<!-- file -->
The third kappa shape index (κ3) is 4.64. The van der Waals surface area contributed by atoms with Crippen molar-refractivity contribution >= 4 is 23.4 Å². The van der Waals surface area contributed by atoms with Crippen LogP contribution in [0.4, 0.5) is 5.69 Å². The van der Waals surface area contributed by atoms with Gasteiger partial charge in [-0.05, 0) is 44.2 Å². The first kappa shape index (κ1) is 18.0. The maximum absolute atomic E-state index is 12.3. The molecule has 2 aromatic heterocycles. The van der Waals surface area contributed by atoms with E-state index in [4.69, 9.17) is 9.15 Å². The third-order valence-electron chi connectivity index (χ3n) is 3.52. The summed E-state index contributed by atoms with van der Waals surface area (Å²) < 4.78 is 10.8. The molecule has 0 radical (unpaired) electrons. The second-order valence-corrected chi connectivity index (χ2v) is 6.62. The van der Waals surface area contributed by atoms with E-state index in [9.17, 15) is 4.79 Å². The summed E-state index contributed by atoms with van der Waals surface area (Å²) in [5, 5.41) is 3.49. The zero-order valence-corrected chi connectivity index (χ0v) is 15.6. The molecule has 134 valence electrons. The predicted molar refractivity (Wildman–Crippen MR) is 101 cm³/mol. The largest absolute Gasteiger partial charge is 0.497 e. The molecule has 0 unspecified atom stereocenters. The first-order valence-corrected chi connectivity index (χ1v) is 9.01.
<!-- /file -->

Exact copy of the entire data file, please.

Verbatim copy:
The third kappa shape index (κ3) is 4.64. The van der Waals surface area contributed by atoms with Crippen molar-refractivity contribution >= 4 is 23.4 Å². The van der Waals surface area contributed by atoms with Crippen LogP contribution in [0.4, 0.5) is 5.69 Å². The van der Waals surface area contributed by atoms with Gasteiger partial charge in [-0.05, 0) is 44.2 Å². The first kappa shape index (κ1) is 18.0. The maximum absolute atomic E-state index is 12.3. The molecule has 2 aromatic heterocycles. The van der Waals surface area contributed by atoms with E-state index in [4.69, 9.17) is 9.15 Å². The third-order valence-electron chi connectivity index (χ3n) is 3.52. The summed E-state index contributed by atoms with van der Waals surface area (Å²) < 4.78 is 10.8. The molecule has 0 radical (unpaired) electrons. The second-order valence-corrected chi connectivity index (χ2v) is 6.62. The van der Waals surface area contributed by atoms with E-state index in [9.17, 15) is 4.79 Å². The summed E-state index contributed by atoms with van der Waals surface area (Å²) in [5, 5.41) is 3.49. The zero-order valence-corrected chi connectivity index (χ0v) is 15.6. The molecule has 134 valence electrons. The predicted molar refractivity (Wildman–Crippen MR) is 101 cm³/mol. The largest absolute Gasteiger partial charge is 0.497 e. The molecule has 0 unspecified atom stereocenters. The first-order valence-corrected chi connectivity index (χ1v) is 9.01.